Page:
Human rights groups have accused the Defence department of using the cover of the AFL grand final to bury an announcement an Australian Super Hornet was responsible for an air strike in Iraq which may have killed a child.
Chief of Joint Operations David Johnston has confirmed Australia’s involvement in that civilian casualty on June 7 as well as a separate incident on March 30, both in west Mosul.
Human Rights Watch Australian director Elaine Pearson said the timing of the announcement was “dubious”.
“We urge the Australian Defence Force to make public the detailed findings of its investigations into these strikes, including what redress is being provided to the families of those killed,” she told AAP.
Amnesty International Australia was also unimpressed.
“It’s extremely disappointing it has taken the Australian government until now to release information about Australia’s involvement in civilian casualties, including the possible killing of a child,” spokeswoman Diana Sayed told AAP.
In the June incident, Iraqi Security Forces were in a gun battle with Islamic State militants about 20 metres away and found themselves “pinned down”, Vice Admiral Johnston said.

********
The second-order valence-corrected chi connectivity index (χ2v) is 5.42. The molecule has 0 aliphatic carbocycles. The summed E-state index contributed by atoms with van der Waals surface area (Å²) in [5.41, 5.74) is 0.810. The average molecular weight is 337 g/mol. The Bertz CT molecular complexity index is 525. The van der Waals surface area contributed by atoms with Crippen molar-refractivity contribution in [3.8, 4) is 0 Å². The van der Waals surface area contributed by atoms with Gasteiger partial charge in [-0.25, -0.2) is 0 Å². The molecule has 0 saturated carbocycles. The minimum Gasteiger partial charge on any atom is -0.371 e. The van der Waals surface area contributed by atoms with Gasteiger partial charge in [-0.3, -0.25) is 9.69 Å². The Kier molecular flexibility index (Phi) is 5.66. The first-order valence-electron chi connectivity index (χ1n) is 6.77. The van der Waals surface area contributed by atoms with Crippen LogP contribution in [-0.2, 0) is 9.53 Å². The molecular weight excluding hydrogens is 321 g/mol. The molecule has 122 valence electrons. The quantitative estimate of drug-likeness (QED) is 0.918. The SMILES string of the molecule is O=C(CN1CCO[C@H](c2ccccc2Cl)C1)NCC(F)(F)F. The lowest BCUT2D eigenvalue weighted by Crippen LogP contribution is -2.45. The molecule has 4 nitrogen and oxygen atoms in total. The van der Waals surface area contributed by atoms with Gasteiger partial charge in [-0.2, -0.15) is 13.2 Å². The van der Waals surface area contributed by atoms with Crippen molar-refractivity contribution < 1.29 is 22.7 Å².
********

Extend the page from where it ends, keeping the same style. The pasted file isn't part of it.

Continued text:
A pair of Australian Super Hornets were nearby and were called in to provide air back up, following normal targeting procedures.
“It was a residential building, but it was assessed a legitimate target,” he said.
A single weapon – a GPS guided bomb – was dropped on the front of the building and it’s believed two IS fighters were killed.
Vice Admiral Johnston said no civilians had been observed in the area before the strike however afterward it became apparent some had been inside, as they “calmly” exited the rear of the building that was hit.
“A civilian was either seriously injured or killed as a result of that strike,” Vice Admiral Johnston said.
“It was a child carried out.”
The Australian fighter pilots reported the incident to the US-led coalition’s headquarters.
Vice Admiral Johnston insisted Australian rules of engagement had been followed and the strike complied with the laws of armed conflict.
The strike had successfully protected Iraqi soldiers on the ground, he said.
Meanwhile, in the March incident, a group suspected of being IS fighters had been positioned about 300 metres away from Iraqi Security Forces.
The US-led coalition authorised an air strike and seven civilians were killed or injured, including a child.
Australian aircraft were not involved in that strike but Australian defence personnel had been involved in the target decision-making process.
“It appeared the group was wrongly identified (as IS),” he said, adding that at the time the information the group was armed had come from a credible and reliable source.
The US-led coalition estimates, there have been 735 civilian fatalities since 2014 and 350 incidents are still under investigation.
Airwars, a non-government group monitoring air strikes and civilian deaths in the Middle East estimates close to 5500 civillians have died in coalition air strikes in Iraq and Syria.